“We use a herd managament system to set each cow’s ration individually in the VMS. With the herd management system we can guide the feed to each cow according to her stage of lactation and milk yield. We also use a local ecological advisor to help figure out the feeding schedule. Apart from that we give the cows free access to TMR, which is fed every three hours. A lot of energy comes from the pasture, so harvesting is crucial to us for top quality roughage. We make our silage in long sausage shapes with organic acids and wrap it in plastic.”
Crops and forages:
To maintain the farm’s ecological approach, the Johansson’s do not spray any chemicals on their fields or use chemical fertilisers.
“We haven’t bought any chemicals, pesticides or insecticides since 1998”.
Their land consists of 430 hectares of fields, 150 hectares of grazing lands and 350 hectares of forest.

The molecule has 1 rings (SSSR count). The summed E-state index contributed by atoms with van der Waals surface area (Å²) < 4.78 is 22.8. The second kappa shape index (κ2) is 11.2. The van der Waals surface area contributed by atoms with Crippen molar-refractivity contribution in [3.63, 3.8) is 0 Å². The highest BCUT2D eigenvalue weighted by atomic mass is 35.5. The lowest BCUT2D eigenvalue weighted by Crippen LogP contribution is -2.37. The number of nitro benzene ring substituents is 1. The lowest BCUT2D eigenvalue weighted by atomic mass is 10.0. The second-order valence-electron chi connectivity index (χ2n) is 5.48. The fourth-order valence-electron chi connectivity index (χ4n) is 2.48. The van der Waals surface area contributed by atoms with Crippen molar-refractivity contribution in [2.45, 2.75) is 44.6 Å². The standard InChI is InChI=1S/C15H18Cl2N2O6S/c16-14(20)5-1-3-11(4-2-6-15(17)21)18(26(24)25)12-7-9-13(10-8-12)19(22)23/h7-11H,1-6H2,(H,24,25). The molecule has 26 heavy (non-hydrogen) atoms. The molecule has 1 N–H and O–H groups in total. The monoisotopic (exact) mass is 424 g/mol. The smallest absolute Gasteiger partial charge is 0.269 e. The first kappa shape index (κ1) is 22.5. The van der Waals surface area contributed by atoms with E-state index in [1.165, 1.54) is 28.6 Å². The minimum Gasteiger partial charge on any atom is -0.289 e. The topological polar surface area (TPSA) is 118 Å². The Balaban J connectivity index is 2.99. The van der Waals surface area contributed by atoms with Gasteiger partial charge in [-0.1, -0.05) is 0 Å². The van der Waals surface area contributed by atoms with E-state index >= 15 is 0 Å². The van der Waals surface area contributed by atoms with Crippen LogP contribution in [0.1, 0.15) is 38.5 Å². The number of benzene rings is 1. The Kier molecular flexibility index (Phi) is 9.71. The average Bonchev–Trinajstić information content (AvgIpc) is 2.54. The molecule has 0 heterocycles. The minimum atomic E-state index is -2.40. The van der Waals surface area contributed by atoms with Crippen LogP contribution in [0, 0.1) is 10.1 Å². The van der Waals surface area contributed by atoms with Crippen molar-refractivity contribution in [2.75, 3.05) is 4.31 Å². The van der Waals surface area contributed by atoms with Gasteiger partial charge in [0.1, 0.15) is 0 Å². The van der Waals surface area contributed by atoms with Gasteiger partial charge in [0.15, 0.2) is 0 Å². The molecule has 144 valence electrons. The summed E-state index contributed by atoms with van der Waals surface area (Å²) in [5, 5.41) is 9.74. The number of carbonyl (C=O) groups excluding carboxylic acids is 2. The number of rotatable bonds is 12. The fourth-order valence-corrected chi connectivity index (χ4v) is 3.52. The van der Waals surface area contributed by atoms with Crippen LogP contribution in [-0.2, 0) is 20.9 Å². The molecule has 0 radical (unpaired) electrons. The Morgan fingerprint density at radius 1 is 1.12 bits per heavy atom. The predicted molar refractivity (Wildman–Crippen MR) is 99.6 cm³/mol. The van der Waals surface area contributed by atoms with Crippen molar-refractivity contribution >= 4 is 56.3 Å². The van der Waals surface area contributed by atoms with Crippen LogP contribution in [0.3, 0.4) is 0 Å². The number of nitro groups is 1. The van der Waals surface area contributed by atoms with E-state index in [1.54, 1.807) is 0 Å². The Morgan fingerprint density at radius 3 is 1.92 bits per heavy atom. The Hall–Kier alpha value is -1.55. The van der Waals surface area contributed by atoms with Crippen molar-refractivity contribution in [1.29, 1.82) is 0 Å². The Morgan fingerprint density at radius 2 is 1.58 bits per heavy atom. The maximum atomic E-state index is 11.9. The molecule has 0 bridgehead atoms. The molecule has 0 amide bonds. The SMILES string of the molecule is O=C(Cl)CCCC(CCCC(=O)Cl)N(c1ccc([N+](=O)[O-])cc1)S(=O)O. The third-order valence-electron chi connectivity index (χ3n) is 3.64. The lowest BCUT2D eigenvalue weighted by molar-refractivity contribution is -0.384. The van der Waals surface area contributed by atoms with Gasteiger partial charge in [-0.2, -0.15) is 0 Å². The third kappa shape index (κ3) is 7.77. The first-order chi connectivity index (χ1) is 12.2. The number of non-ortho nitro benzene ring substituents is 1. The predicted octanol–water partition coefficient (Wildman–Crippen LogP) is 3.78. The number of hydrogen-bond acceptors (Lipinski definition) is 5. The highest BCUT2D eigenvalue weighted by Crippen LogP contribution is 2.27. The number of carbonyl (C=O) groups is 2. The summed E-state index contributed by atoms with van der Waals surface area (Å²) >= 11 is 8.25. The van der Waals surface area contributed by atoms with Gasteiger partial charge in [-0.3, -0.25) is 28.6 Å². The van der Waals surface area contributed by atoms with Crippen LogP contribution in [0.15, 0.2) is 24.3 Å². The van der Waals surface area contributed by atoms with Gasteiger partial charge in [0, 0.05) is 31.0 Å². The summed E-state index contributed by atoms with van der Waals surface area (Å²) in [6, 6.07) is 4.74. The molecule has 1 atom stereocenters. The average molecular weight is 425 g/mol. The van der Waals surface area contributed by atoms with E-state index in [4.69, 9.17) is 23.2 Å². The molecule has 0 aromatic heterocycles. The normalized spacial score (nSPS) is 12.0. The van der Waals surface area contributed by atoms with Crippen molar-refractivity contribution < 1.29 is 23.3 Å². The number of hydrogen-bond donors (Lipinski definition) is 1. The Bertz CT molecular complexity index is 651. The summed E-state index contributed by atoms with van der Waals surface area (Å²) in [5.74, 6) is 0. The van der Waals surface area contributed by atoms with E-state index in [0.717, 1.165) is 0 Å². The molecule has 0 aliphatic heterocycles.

“We grow most of the feed ourselves with the station mixture of pasture seeds, according to ecological rules. There is also a lot of white clover in it which gives nitrogen to the soil, but we have limited nitrogen usage on the farm.”
- Average of 2.6 milkings per day.
- 4 milking robots DeLaval voluntary milking system VMS
- Utilize ALPRO™ herd management system
- The average yield right now is 8800 kilograms ECM (Energy Corrected Milk) and a SCC of around 200,000.
- Milk volume / cow / day: 27 kg
- 1 x DeLaval DXCEM 14 000 litre cooling tank
- 1 x Instant cooling 300 litre buffer tank
“Normally in the summer our cows milk themselves in the morning and then walk out to pasture before returning back at noon when they feel like being milked. They walk approximately 500 yards to the VMS to milk themselves and then sometimes eat some concentrate from the VMS - which is restricted because of our ecological management - before returning again to pasture. We are currently adding more cows to the herd, so the yield will increase. For some reason their yield increases in the spring. We believe it’s because of the good pasture with fresh grass."
- 300 animals
- Calving interval of 12.3 months
- Age of calving: 26 months
- No. of inseminations / gestation: 1.6